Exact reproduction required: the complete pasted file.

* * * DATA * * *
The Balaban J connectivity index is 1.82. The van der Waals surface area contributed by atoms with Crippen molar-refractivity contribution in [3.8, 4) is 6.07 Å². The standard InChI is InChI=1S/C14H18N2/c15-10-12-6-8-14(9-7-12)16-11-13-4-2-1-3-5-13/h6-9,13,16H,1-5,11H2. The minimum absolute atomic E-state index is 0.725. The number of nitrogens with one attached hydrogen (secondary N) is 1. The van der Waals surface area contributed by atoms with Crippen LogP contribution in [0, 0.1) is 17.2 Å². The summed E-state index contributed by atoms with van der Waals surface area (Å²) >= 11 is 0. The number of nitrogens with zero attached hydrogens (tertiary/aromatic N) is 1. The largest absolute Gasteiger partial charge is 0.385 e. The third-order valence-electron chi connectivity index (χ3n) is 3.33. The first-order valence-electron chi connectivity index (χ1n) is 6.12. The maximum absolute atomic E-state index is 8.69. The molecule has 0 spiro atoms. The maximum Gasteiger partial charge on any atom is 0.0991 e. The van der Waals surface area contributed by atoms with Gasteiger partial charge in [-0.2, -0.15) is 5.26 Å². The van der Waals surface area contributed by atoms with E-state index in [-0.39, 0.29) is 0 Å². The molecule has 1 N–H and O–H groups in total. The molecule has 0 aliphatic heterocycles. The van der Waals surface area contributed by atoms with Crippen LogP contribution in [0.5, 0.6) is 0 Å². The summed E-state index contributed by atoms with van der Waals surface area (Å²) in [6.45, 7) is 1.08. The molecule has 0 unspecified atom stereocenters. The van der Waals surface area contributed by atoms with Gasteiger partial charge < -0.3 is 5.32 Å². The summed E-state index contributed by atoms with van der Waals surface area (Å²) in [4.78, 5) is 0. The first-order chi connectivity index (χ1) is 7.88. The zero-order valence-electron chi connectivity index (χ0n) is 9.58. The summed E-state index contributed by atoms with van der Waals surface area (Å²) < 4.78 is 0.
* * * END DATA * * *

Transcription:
The Balaban J connectivity index is 1.82. The van der Waals surface area contributed by atoms with Crippen molar-refractivity contribution in [3.8, 4) is 6.07 Å². The standard InChI is InChI=1S/C14H18N2/c15-10-12-6-8-14(9-7-12)16-11-13-4-2-1-3-5-13/h6-9,13,16H,1-5,11H2. The minimum absolute atomic E-state index is 0.725. The number of nitrogens with one attached hydrogen (secondary N) is 1. The van der Waals surface area contributed by atoms with Crippen LogP contribution in [0, 0.1) is 17.2 Å². The summed E-state index contributed by atoms with van der Waals surface area (Å²) >= 11 is 0. The number of nitrogens with zero attached hydrogens (tertiary/aromatic N) is 1. The largest absolute Gasteiger partial charge is 0.385 e. The third-order valence-electron chi connectivity index (χ3n) is 3.33. The first-order valence-electron chi connectivity index (χ1n) is 6.12. The maximum absolute atomic E-state index is 8.69. The molecule has 0 spiro atoms. The maximum Gasteiger partial charge on any atom is 0.0991 e. The van der Waals surface area contributed by atoms with Gasteiger partial charge in [-0.2, -0.15) is 5.26 Å². The van der Waals surface area contributed by atoms with E-state index in [-0.39, 0.29) is 0 Å². The molecule has 1 N–H and O–H groups in total. The molecule has 0 aliphatic heterocycles. The van der Waals surface area contributed by atoms with Crippen LogP contribution in [0.5, 0.6) is 0 Å². The summed E-state index contributed by atoms with van der Waals surface area (Å²) in [6.45, 7) is 1.08. The molecule has 0 unspecified atom stereocenters. The van der Waals surface area contributed by atoms with Gasteiger partial charge < -0.3 is 5.32 Å². The summed E-state index contributed by atoms with van der Waals surface area (Å²) in [4.78, 5) is 0. The first-order chi connectivity index (χ1) is 7.88. The zero-order valence-electron chi connectivity index (χ0n) is 9.58. The summed E-state index contributed by atoms with van der Waals surface area (Å²) < 4.78 is 0.